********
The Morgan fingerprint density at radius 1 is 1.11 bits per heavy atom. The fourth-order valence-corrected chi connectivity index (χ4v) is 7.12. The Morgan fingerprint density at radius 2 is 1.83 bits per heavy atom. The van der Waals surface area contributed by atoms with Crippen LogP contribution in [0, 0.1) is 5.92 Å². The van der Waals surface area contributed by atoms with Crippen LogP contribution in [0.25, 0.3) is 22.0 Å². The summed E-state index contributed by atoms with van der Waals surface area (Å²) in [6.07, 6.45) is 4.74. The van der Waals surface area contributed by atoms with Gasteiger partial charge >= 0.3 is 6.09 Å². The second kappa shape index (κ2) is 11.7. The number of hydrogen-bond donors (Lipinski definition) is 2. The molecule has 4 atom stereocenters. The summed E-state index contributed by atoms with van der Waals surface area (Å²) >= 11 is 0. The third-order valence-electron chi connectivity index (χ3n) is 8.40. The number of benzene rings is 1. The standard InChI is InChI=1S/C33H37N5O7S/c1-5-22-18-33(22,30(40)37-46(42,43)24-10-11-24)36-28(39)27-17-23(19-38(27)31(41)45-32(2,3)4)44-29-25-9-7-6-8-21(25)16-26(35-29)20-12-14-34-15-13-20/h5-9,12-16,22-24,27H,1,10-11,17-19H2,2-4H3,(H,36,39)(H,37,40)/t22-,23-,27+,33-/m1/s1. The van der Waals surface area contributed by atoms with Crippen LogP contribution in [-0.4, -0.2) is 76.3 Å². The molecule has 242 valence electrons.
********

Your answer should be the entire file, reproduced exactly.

The Morgan fingerprint density at radius 1 is 1.11 bits per heavy atom. The fourth-order valence-corrected chi connectivity index (χ4v) is 7.12. The Morgan fingerprint density at radius 2 is 1.83 bits per heavy atom. The van der Waals surface area contributed by atoms with Crippen LogP contribution in [0, 0.1) is 5.92 Å². The van der Waals surface area contributed by atoms with Crippen LogP contribution in [0.25, 0.3) is 22.0 Å². The summed E-state index contributed by atoms with van der Waals surface area (Å²) in [6.07, 6.45) is 4.74. The van der Waals surface area contributed by atoms with Gasteiger partial charge >= 0.3 is 6.09 Å². The second kappa shape index (κ2) is 11.7. The number of hydrogen-bond donors (Lipinski definition) is 2. The molecule has 4 atom stereocenters. The summed E-state index contributed by atoms with van der Waals surface area (Å²) >= 11 is 0. The third-order valence-electron chi connectivity index (χ3n) is 8.40. The number of benzene rings is 1. The standard InChI is InChI=1S/C33H37N5O7S/c1-5-22-18-33(22,30(40)37-46(42,43)24-10-11-24)36-28(39)27-17-23(19-38(27)31(41)45-32(2,3)4)44-29-25-9-7-6-8-21(25)16-26(35-29)20-12-14-34-15-13-20/h5-9,12-16,22-24,27H,1,10-11,17-19H2,2-4H3,(H,36,39)(H,37,40)/t22-,23-,27+,33-/m1/s1. The van der Waals surface area contributed by atoms with Crippen LogP contribution in [-0.4, -0.2) is 76.3 Å². The molecule has 242 valence electrons.